US

 http://www.alternet.org/world/america-isolated-latin-american-leaders-mourn-hugo-chavez-us-expresses-contempt

Obama and Harper are looking like arrogant, stupid rich boys that don't want (or don't know) how to play ball with the other kids...

Eventually, they will realize how isolated, and fragile, they are,  while the other kids keep rising together, helping each other... and having fun !   

Norberto Rodriguez de la Vega

 

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“If one man and his tiny team could claim more KIAs [killed in action] than an entire battalion without raising red flags among superiors; if a brigade commander could up the body count by picking off civilians from his helicopter with impunity; if a top general could institutionalize atrocities through the profligate use of heavy firepower in areas packed with civilians -- then what could be expected down the line, especially among heavily armed young infantrymen operating in the field for weeks, angry, tired, and scared, often unable to locate the enemy and yet relentlessly pressed for ki

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Posted on August 30, 2012

For a decade new park protection in BC has slowed to a crawl as the BC Liberal government has mounted a relentless attack on the province’s wild places and wild life.

by Joe Foy

It’s time to rise, coffee’s on and a new day is dawning – just look at those colours!” 

This summer my wife and I headed south to enjoy

Posted on August 23, 2012

The AGM was held at Weyerhaeuser Centcom on their massive sprawling complex 25 miles south of Seattle. Weyerhaeuser Way winds through acres of 2ndgrowth forests of fir and cottonwood and leads right to their Corporate Headquarters building next to a large duck-pond with expansive landscaped, manicured golfcourse style gardens.

Posted on August 15, 2012

by Delores Broten

George Bush is doing it. So is China, and the province of Ontario. Not too surprising, but some of the other proponents of new nuclear power plants are startling. If it will allow industrial extraction to continue unabated, we might expect Patrick Moore to be in favour of nuclear as part of a “sustainable future.”

Posted on August 11, 2012

by Jim Cooperman

There are not too many examples in history when a one-day event has shaped the course of an entire decade and perhaps even an entire century. What occurred on September 11, 2001 was that event and its repercussions impact the entire world and the environment. Some very disturbing questions about that day deserve more attention from the general public, the alternative media and all concerned about justice, human rights, peace and the environment.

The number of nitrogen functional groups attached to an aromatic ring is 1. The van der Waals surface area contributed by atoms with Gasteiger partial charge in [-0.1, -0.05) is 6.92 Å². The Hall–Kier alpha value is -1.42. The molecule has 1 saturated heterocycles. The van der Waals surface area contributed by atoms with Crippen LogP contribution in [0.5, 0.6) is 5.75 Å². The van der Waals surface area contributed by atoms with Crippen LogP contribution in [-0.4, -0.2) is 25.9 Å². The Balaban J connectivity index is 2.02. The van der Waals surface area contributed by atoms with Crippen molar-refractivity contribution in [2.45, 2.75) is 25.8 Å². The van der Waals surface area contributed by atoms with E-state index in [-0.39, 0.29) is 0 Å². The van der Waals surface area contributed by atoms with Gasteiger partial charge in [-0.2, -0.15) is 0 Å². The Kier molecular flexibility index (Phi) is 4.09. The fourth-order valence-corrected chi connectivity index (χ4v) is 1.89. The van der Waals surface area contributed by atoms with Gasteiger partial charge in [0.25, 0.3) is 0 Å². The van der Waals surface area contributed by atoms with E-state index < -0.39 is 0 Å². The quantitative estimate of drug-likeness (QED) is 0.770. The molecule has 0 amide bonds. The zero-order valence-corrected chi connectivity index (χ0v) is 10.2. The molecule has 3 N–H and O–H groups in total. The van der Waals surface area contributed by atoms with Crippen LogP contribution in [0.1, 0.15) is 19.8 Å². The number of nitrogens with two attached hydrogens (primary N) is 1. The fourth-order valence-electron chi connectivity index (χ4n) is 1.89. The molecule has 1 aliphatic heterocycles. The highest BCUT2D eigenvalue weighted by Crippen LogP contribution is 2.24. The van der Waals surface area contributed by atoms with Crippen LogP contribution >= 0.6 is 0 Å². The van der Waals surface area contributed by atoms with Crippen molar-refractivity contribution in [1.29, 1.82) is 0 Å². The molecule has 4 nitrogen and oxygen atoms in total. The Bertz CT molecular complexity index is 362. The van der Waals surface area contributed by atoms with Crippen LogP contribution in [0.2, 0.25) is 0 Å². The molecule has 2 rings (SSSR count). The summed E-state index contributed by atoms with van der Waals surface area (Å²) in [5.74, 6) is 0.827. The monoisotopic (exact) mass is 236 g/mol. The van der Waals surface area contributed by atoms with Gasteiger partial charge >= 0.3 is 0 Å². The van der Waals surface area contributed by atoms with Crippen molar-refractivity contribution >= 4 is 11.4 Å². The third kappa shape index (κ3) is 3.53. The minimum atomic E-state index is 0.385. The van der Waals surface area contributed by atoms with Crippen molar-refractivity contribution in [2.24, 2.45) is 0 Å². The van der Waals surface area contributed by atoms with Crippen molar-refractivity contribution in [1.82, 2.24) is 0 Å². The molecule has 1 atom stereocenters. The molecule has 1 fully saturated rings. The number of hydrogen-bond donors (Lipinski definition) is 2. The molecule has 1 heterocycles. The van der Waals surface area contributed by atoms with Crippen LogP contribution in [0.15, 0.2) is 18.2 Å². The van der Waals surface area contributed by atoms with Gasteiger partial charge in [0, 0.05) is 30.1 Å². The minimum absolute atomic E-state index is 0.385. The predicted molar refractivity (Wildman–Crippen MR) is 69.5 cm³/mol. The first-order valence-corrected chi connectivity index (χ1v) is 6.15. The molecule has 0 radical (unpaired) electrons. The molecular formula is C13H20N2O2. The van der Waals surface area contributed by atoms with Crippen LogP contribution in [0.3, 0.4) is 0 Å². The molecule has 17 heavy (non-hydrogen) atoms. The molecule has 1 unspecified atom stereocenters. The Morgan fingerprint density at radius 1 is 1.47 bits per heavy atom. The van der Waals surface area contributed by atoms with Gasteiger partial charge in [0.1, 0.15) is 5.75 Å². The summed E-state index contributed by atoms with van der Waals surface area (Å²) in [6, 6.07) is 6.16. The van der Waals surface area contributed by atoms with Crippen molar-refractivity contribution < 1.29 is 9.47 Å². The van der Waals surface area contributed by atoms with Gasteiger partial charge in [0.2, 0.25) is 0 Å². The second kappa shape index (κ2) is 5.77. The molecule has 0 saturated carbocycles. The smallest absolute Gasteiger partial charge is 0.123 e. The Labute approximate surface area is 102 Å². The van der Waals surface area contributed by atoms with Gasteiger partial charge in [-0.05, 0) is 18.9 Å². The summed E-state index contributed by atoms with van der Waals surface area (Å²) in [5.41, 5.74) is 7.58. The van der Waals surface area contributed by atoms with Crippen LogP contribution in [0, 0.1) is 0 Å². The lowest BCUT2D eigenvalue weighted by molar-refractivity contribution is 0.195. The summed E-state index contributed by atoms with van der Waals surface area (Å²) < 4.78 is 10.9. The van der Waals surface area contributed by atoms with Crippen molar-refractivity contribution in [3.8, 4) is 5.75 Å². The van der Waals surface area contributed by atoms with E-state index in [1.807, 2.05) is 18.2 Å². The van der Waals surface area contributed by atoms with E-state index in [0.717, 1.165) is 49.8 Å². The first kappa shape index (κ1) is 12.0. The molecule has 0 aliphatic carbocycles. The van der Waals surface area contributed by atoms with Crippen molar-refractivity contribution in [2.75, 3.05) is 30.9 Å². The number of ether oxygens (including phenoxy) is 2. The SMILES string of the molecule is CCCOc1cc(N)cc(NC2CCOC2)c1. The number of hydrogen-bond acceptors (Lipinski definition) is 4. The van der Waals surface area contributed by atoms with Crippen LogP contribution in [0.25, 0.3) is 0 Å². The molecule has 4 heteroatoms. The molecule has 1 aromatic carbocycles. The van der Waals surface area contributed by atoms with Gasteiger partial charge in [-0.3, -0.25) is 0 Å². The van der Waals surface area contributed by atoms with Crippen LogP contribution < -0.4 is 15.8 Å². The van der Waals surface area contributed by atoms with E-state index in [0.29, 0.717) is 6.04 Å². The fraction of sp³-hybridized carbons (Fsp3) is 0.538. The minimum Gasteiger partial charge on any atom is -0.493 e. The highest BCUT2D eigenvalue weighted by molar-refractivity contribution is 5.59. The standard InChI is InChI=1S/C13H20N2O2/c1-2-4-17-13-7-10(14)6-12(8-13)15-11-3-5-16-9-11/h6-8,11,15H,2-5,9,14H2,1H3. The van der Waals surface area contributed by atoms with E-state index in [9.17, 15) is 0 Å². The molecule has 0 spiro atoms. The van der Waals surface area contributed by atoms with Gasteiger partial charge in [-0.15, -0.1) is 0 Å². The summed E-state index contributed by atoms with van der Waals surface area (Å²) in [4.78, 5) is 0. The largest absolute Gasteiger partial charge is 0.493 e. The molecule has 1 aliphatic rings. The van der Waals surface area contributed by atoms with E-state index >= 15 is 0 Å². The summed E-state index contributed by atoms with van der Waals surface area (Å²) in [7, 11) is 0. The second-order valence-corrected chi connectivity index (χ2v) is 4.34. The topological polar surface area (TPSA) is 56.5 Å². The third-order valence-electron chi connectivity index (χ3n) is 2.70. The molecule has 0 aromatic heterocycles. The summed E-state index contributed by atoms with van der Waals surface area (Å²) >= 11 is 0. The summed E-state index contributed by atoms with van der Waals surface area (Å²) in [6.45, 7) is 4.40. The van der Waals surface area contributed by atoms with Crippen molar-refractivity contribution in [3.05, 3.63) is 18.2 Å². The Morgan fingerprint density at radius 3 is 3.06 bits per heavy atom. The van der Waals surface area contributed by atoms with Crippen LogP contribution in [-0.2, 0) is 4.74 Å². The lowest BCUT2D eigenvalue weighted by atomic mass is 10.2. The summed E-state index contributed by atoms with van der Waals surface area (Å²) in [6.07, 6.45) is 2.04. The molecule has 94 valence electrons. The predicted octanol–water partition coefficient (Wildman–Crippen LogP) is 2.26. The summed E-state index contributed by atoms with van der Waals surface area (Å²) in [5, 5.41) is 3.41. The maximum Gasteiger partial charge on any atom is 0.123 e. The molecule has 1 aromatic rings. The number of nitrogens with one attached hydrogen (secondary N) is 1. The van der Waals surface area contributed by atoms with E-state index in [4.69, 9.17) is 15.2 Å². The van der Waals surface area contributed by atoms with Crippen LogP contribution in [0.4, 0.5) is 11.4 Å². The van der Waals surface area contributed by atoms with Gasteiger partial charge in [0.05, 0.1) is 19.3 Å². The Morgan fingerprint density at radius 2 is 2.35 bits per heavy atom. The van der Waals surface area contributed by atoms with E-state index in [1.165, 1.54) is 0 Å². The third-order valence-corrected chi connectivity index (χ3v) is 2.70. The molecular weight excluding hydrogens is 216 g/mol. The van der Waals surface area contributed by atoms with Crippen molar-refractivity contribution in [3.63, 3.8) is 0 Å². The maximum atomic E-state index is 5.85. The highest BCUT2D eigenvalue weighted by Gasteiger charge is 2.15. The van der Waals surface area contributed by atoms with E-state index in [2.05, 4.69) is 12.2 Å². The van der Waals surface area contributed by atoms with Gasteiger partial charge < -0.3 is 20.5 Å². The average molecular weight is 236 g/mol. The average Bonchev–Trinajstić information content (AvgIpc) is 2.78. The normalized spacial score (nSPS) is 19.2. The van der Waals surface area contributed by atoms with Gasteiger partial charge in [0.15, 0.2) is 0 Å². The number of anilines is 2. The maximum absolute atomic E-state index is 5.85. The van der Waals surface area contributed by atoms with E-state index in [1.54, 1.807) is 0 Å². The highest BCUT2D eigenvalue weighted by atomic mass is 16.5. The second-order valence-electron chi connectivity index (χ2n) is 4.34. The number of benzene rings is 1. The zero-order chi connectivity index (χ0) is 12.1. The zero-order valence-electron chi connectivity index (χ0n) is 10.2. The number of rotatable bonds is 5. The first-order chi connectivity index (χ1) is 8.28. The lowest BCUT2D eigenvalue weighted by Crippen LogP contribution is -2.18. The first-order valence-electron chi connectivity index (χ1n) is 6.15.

Of all of human activities, it is perhaps war that has the greatest environmental impact. Besides the damage by bombs, armament and missiles, there are the impacts from the depleted uranium now used in armour and ammunition.

Posted on August 11, 2012

by Arthur Caldicott

Americans are addicted to oil. George W Bush said it himself.

Actually, the entire industrialized world is addicted to oil. And those countries that aren’t yet fully wired on

Posted on July 15, 2012

by Delores Broten

Sometimes everything just falls together in one simultaneous movement. In the case of urban farming, it’s hard to unravel the factors that have melded. Health, politics, maybe even evolution, all meet and point to one simple conclusion: It’s time to grow food in the city. 

Gardening, especially decorative gardening and landscaping, has been steadily growing over the last few years, along with the housing boom. In 2005, almost 100 million households in the US participated in one or more types of Do-It-Yourself indoor and outdoor lawn and garden activities, according to the National Gardening Association (NGA). In 2006, American homeowners spent a record $44.7 billion to hire professional lawn and landscape services. 

The ending of this beautiful rant by Phil Rockstroh,  After The Fireworks Have Faded: Intimations of Bosons Among a Cacophony of Bozos, concerns the value of working within the system of madness we inhabit, and I won't give it away - but here's a taste:

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Posted on June 23, 2012

by Rob Wiltzen

When US lawmakers unveiled the new Highway Act of 2005, they likely weren’t aiming to ignite a global trade dispute in the forest products sector. The Act was alleged­ly designed to increase the alternative and renewable fuel mixtures powering the transportation of America. The legislation, however, was fatally flawed in its vague eligibility criteria. The rollout of the tax credits translated to a massive subsidy for the American pulp industry.  

Pulp mills claim the tax credit for burning black liquor, a

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